What is a TLD?
TLD stands for “top-level domain”, or in layman’s terms, the “.xyz” following the domain name. This website’s TLD is .com, following asmallorange. The list of available TLDs now are numerous, and the full list of TLDs we offer for registration can be seen here.
There are essentially three categories of top-level domains:
- country codes (a two letter abbreviation to represent a country, like .fr for France, or .it for Italy)
- internationalized country codes (TLDs using non-roman characters like Chinese, Arabic or Hebrew)
- general (this includes the more common TLDs like .com, .net, and .org)
With all of these choices, it can sometimes be overwhelming deciding which TLD is best for your purposes.
Which TLDs to use
Use what is most relevant. First and foremost, it is important to think about what is most relevant to you or your organization. Are you a non-profit or organized group of people with a purpose other than commercial business? A .org may be a good fit for you. Are you an e-commerce retail business? A .com would likely be the most logical choice. These TLDs were originally created with a purpose, and while the guidelines have been loosened over the years, it is still smart to keep this in mind when registering a domain.
If it ain’t broke, don’t fix it. The best TLDs, especially for SEO (search engine optimization) purposes, are the old standards – .com, .net, and .org. You want to avoid the newer, “specialty” TLDs like .name, .ws, .cc or .info as these tend to be cheaper, easier to get ahold of, and therefore often indicate a fraudulent or spam website. Unfortunately, most search engine crawlers and analytics favor the big three TLDs, irrelevant of the credibility of the site with a less common TLD.
Whatever is easiest to remember. This is especially important for e-commerce or blogs that rely on unique and growing traffic. The key to a successful domain is a memorable domain. Having a simple extension like .com, .net, and/or .org will make it infinitely easier for your customers, readers, or visitors to remember your URL as these are the most common TLDs they encounter day in and day out.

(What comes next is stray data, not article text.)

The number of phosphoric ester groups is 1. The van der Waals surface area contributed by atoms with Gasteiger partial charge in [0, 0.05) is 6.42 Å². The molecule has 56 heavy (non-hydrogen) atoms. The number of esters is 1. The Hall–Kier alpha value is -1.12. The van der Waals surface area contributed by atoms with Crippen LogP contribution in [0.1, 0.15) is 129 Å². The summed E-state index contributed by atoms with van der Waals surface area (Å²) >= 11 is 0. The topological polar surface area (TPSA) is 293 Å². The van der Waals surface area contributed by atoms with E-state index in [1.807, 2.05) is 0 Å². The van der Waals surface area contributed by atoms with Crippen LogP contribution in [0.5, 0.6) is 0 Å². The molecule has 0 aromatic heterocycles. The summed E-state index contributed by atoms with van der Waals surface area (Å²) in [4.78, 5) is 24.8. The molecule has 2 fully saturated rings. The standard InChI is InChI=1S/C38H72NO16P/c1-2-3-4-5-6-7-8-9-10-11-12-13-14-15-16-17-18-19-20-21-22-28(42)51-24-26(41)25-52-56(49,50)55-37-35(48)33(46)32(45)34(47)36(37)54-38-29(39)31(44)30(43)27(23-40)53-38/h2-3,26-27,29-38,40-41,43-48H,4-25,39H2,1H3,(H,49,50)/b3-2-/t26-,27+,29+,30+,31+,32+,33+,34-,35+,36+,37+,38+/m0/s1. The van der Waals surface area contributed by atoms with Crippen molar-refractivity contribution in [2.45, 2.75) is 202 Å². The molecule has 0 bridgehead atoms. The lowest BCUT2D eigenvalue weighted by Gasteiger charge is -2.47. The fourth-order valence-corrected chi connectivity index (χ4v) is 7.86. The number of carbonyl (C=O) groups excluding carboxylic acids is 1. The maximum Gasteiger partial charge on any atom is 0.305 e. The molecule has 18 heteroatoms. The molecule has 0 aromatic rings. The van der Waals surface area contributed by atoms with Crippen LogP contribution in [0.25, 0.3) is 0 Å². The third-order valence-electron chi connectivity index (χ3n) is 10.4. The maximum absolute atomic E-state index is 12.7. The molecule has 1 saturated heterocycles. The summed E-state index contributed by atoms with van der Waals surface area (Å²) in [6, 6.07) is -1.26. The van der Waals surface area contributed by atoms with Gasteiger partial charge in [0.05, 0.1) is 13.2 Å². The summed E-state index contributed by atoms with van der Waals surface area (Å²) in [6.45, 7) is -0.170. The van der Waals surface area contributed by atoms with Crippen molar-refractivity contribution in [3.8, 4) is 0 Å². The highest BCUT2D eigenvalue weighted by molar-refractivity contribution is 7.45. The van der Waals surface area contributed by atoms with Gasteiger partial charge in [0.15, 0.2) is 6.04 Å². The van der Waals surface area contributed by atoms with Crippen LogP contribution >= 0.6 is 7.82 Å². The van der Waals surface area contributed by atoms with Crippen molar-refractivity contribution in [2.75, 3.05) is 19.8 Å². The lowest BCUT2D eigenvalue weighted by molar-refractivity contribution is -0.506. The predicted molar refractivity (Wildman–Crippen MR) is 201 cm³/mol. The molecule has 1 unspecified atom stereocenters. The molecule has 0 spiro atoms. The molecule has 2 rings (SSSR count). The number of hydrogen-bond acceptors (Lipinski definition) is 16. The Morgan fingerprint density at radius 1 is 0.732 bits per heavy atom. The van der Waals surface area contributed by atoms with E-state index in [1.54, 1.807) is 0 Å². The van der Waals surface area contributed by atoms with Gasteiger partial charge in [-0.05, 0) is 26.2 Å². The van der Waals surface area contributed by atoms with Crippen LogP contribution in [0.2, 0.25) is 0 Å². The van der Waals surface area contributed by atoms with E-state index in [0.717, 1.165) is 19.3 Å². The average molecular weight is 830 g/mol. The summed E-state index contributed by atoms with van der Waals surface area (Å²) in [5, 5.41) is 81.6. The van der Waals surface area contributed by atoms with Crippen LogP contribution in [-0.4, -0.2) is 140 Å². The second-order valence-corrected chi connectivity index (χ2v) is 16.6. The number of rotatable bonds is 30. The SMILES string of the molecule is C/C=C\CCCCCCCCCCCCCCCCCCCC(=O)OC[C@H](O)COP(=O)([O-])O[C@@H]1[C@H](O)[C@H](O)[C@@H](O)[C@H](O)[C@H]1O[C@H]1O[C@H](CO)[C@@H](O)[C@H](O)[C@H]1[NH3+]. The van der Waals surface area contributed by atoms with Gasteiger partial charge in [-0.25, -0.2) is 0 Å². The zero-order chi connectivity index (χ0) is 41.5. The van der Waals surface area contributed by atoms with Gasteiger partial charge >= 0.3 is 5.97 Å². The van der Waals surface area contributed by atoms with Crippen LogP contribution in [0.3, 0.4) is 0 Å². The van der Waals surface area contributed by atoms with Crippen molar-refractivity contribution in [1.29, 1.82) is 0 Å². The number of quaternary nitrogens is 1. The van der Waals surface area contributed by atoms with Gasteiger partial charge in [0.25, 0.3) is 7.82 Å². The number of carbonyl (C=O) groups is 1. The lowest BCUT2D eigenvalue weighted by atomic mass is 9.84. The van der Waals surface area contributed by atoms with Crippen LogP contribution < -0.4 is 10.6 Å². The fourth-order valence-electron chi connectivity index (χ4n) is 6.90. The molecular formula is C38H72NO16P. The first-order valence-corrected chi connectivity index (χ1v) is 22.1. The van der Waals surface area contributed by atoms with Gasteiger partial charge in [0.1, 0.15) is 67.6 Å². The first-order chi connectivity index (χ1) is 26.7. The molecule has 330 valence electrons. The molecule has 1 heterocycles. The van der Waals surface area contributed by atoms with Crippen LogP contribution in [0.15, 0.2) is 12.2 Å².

Specialty TLDs still have their place. While you may not want to register an uncommon TLD for your primary domain, you might want to register a less common TLD for a witty domain or small venture. A common practice with the growth of Twitter is the use of short links, which is a remarkably short domain (i.e. bit.ly or tiny.cc) with the sole purpose of shortening a longer link. Short links like this can be convenient for advertising longer links via Twitter and other social networking to keep character counts down.
What’s in a name?
While a TLD is most important, it’s impossible to know which TLDs are available to register until you decide on the domain name you’d like to buy. Domain names should have the following qualities to be the most effective:
- Be concise. Longer domains are harder to remember, easier to misspell, and can be inefficient for SEO purposes.
- Avoid hyphens and numbers. While these are acceptable in register a domain name, they are cumbersome, less attractive, and inefficient for SEO purposes.
- Make it relevant. Use keywords or the business name so that the domain alone can give the visitor an idea of what to expect. Don’t abbreviate an obscure business name or phrase if you don’t use the abbreviation anywhere else. This can be confusing and difficult to remember.
Once you’ve decided the domain name and know which TLD you’d prefer, it’s time to go to the registrar and try to purchase the domain. Do not be discouraged if your first choice is taken; there are hundreds of millions of domains currently registered, so it may take some trial and error (you’ll get good practice brainstorming domains and choosing TLDs!) before you’re able to settle on a domain.
Covering all bases
Once you’ve settled on a domain, you might be lucky enough to find that not only the TLD of your choice is available, but other common TLDs are available as well. You could consider buying multiple TLDs of the same domain name (i.e. xyz.com, xyz.net, and xyz.org) to ensure no other company purchases a similar domain and confuses your visitors. It would also ensure visitors will still get to your site, even if they don’t remember which TLD you used originally. It is very simple to forward multiple domains to the same main domain via a full management registrar, or via cPanel if you’ve registered through us.
Register your domain today!